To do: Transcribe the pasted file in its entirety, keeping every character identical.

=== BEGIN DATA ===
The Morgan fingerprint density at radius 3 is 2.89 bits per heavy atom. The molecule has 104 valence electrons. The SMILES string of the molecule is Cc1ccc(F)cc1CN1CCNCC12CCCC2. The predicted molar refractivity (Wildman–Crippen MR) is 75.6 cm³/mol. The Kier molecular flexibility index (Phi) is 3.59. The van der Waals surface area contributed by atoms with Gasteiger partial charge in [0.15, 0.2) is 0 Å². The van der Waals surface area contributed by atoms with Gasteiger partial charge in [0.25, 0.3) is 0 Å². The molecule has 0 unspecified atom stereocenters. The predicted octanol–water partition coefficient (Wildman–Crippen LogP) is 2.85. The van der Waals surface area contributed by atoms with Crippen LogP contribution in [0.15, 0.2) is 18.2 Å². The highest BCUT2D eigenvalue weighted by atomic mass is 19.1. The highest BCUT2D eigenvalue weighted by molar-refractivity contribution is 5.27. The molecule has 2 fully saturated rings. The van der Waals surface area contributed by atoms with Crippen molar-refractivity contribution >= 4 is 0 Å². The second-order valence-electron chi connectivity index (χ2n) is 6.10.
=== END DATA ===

The Morgan fingerprint density at radius 3 is 2.89 bits per heavy atom. The molecule has 104 valence electrons. The SMILES string of the molecule is Cc1ccc(F)cc1CN1CCNCC12CCCC2. The predicted molar refractivity (Wildman–Crippen MR) is 75.6 cm³/mol. The Kier molecular flexibility index (Phi) is 3.59. The van der Waals surface area contributed by atoms with Gasteiger partial charge in [0.15, 0.2) is 0 Å². The van der Waals surface area contributed by atoms with Gasteiger partial charge in [0.25, 0.3) is 0 Å². The molecule has 0 unspecified atom stereocenters. The predicted octanol–water partition coefficient (Wildman–Crippen LogP) is 2.85. The van der Waals surface area contributed by atoms with Crippen LogP contribution in [0.15, 0.2) is 18.2 Å². The highest BCUT2D eigenvalue weighted by atomic mass is 19.1. The highest BCUT2D eigenvalue weighted by molar-refractivity contribution is 5.27. The molecule has 2 fully saturated rings. The van der Waals surface area contributed by atoms with Crippen molar-refractivity contribution >= 4 is 0 Å². The second-order valence-electron chi connectivity index (χ2n) is 6.10.